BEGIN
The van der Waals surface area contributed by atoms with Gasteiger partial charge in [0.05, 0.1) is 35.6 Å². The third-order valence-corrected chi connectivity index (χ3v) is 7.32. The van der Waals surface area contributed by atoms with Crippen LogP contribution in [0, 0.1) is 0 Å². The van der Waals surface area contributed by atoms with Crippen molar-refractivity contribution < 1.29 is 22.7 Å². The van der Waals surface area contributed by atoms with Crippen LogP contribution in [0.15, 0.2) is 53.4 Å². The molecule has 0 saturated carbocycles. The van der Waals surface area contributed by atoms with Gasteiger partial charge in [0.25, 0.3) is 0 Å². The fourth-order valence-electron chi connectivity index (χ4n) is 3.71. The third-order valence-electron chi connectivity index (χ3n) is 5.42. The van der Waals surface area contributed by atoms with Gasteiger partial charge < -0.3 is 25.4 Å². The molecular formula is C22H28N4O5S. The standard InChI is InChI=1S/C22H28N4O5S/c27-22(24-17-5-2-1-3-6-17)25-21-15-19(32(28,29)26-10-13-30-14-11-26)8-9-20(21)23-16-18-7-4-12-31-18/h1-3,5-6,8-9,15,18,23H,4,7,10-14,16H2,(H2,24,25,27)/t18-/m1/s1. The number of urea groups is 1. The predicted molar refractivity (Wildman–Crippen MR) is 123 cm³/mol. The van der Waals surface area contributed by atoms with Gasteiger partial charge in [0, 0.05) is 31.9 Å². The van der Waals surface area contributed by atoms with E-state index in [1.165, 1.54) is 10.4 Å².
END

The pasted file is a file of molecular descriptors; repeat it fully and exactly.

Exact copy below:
The van der Waals surface area contributed by atoms with Gasteiger partial charge in [0.05, 0.1) is 35.6 Å². The third-order valence-corrected chi connectivity index (χ3v) is 7.32. The van der Waals surface area contributed by atoms with Crippen LogP contribution in [0, 0.1) is 0 Å². The van der Waals surface area contributed by atoms with Crippen molar-refractivity contribution < 1.29 is 22.7 Å². The van der Waals surface area contributed by atoms with Crippen LogP contribution in [0.15, 0.2) is 53.4 Å². The molecule has 0 saturated carbocycles. The van der Waals surface area contributed by atoms with Gasteiger partial charge in [0.25, 0.3) is 0 Å². The fourth-order valence-electron chi connectivity index (χ4n) is 3.71. The third-order valence-electron chi connectivity index (χ3n) is 5.42. The van der Waals surface area contributed by atoms with Gasteiger partial charge < -0.3 is 25.4 Å². The molecular formula is C22H28N4O5S. The standard InChI is InChI=1S/C22H28N4O5S/c27-22(24-17-5-2-1-3-6-17)25-21-15-19(32(28,29)26-10-13-30-14-11-26)8-9-20(21)23-16-18-7-4-12-31-18/h1-3,5-6,8-9,15,18,23H,4,7,10-14,16H2,(H2,24,25,27)/t18-/m1/s1. The number of urea groups is 1. The predicted molar refractivity (Wildman–Crippen MR) is 123 cm³/mol. The van der Waals surface area contributed by atoms with Gasteiger partial charge in [0, 0.05) is 31.9 Å². The van der Waals surface area contributed by atoms with E-state index in [1.165, 1.54) is 10.4 Å².